I hope you’ve read pt. 1 and pt. 2 of this series (Color Made Simple! Using the Color Wheel to Master Your Makeup, Pt. 1: FINDING YOUR UNDERTONES and Color Made Simple! Using the Color Wheel to Master Your Makeup, Pt. 2: PICKING OUT FOUNDATION) because if you haven’t, you’re going to be lost!
Highlighting and contouring your face is done to give your skin dimension. It’s supposed to bring out some features, hide certain features, and reshape some features.
Although makeup isn’t plastic surgery, it can work wonders as though it is such. If you apply it right, makeup can transform your face by 80% (that’s just my own personal opinion). I drew that conclusion when I saw Kevyn Aucoin, a makeup artist that died of cancer in 2005, who used to do makeup for Oprah Winfrey. One day Oprah had a show where she was in her home makeup-less. She looked very, um….different than the way she usually looks while she’s filming the show. I had no idea that makeup could change someone’s face that drastically.
When I was at the library, I was fortunate enough to come across a book by Kevyn Aucoin. It was called Making Faces. In the book, he instructed how to properly apply makeup and had pictures of famous and everyday people he made over. He drastically transformed them the way he transformed Oprah. He used highlighting and contouring to change the structure of the person’s face, and I’m now going to pass his tips over to you.
HIGHLIGHTING: Highlighting is done to bring features forward, and shadowing is done to make features unnoticeable. Shadowing is similar to contouring, which is adding a certain shape or form to the face. For both shadowing and contouring, you will use a shade that is darker than your skin. For highlighting, you will use a color that is a bit lighter than your skin with a shimmery glow. Highlighters aren’t supposed to match your undertones. They are supposed to match your “overtones”, meaning the color that you generally appear to be–but brighter. Simply put, highlighters should be the color you would be if someone shined a light on your face. Think about the glow you will have. For most of us, it will be either a silver (for fair or light skin), gold (for tan or brown skin), or bronze (for chocolate or dark skin).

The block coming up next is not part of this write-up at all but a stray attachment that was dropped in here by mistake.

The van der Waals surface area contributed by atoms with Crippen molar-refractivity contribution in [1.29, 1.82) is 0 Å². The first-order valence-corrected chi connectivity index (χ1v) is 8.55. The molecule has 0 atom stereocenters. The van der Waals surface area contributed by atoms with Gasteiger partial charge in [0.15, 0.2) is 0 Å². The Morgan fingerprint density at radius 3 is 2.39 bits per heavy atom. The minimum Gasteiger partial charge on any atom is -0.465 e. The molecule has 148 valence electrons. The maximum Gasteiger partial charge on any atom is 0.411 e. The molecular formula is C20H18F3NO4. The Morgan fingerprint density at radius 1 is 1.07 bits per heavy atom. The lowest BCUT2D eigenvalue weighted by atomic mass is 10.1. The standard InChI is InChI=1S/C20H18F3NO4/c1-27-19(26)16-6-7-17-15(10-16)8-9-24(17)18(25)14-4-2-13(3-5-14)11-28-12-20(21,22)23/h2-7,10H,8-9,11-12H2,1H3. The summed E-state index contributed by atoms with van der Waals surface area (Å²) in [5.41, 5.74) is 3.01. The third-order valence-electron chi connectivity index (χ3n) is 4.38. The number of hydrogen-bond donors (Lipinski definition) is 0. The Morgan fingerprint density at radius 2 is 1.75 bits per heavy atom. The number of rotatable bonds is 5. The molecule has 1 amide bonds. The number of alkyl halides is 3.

APPLICATION: Take a powder, cream, or gel highlighter and highlight the places where light hits: the forehead, cheekbones, nose, and chin. If you’re using a gel or cream, use a little drop at a time. These usually have harder to manage shimmer, and they’re easier to overdo. If you’re using a powder, apply it with a blush brush or a small travel sized blush brush.
Rest your face, and gently rub a little on your chinbone, then on the cheekbone, on the bridge of your nose, on the bones on the outer corner of your eyes, and across the middle of the forehead. Blend well. If you have really dull skin, apply your highlighter all over your face and neck–but do it lightly!
SHADOWING/CONTOURING: When you shadow or contour your skin, use a color that is about two shades darker than your skin. I won’t advise using a cream foundation as a contour color. It’s too harsh. I will suggest using a powder because contouring must be so smoothly done, that it isn’t noticeable.
APPLICATION: Take a contouring brush or small blush brush, and dust the color in the hollows of your cheeks, around the outer edge of the nose all the way up to the corners of your eyes, and around the outer edge of your whole face. This is the general way it is applied. It makes your cheeks look more chiseled, your nose look narrower, and your face more oval shaped. You may find that this look doesn’t work for you, and you want to bring forth some other features. Just remember to use the highlighter on what you want to bring forth, and the shadowing on what you want to hold back.
Stay tuned for Color Made Simple! Using the Color Wheel to Master Your Makeup, Pt. 4: BRINGING OUT THE EYES.